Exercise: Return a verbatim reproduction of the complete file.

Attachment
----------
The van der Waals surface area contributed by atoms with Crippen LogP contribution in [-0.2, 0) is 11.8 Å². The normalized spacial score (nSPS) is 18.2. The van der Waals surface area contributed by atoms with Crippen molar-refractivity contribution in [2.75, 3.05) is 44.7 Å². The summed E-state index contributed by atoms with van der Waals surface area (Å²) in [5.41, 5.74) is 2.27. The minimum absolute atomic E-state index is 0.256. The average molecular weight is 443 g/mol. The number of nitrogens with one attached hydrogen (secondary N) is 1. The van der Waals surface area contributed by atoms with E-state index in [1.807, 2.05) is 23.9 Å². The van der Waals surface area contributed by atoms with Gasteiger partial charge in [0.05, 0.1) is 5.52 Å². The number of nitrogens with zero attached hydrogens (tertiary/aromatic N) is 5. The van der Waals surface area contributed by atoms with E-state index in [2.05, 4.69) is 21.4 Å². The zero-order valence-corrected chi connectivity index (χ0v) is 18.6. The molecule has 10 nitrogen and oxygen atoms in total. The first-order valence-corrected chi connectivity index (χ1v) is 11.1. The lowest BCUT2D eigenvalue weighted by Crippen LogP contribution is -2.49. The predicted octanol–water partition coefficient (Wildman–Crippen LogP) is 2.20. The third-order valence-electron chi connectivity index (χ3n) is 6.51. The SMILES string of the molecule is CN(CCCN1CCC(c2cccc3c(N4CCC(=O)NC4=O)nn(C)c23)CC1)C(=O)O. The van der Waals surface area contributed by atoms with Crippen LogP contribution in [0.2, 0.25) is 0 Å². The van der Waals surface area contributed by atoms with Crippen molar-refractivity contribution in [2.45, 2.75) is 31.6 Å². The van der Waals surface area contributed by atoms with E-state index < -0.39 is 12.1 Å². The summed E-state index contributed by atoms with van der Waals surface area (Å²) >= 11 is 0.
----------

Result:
The van der Waals surface area contributed by atoms with Crippen LogP contribution in [-0.2, 0) is 11.8 Å². The normalized spacial score (nSPS) is 18.2. The van der Waals surface area contributed by atoms with Crippen molar-refractivity contribution in [2.75, 3.05) is 44.7 Å². The summed E-state index contributed by atoms with van der Waals surface area (Å²) in [5.41, 5.74) is 2.27. The minimum absolute atomic E-state index is 0.256. The average molecular weight is 443 g/mol. The number of nitrogens with one attached hydrogen (secondary N) is 1. The van der Waals surface area contributed by atoms with E-state index in [1.807, 2.05) is 23.9 Å². The van der Waals surface area contributed by atoms with Gasteiger partial charge in [0.05, 0.1) is 5.52 Å². The number of nitrogens with zero attached hydrogens (tertiary/aromatic N) is 5. The van der Waals surface area contributed by atoms with E-state index in [2.05, 4.69) is 21.4 Å². The zero-order valence-corrected chi connectivity index (χ0v) is 18.6. The molecule has 10 nitrogen and oxygen atoms in total. The first-order valence-corrected chi connectivity index (χ1v) is 11.1. The lowest BCUT2D eigenvalue weighted by Crippen LogP contribution is -2.49. The predicted octanol–water partition coefficient (Wildman–Crippen LogP) is 2.20. The third-order valence-electron chi connectivity index (χ3n) is 6.51. The SMILES string of the molecule is CN(CCCN1CCC(c2cccc3c(N4CCC(=O)NC4=O)nn(C)c23)CC1)C(=O)O. The van der Waals surface area contributed by atoms with Crippen LogP contribution in [0.2, 0.25) is 0 Å². The van der Waals surface area contributed by atoms with Crippen molar-refractivity contribution in [2.45, 2.75) is 31.6 Å². The van der Waals surface area contributed by atoms with E-state index < -0.39 is 12.1 Å². The summed E-state index contributed by atoms with van der Waals surface area (Å²) >= 11 is 0.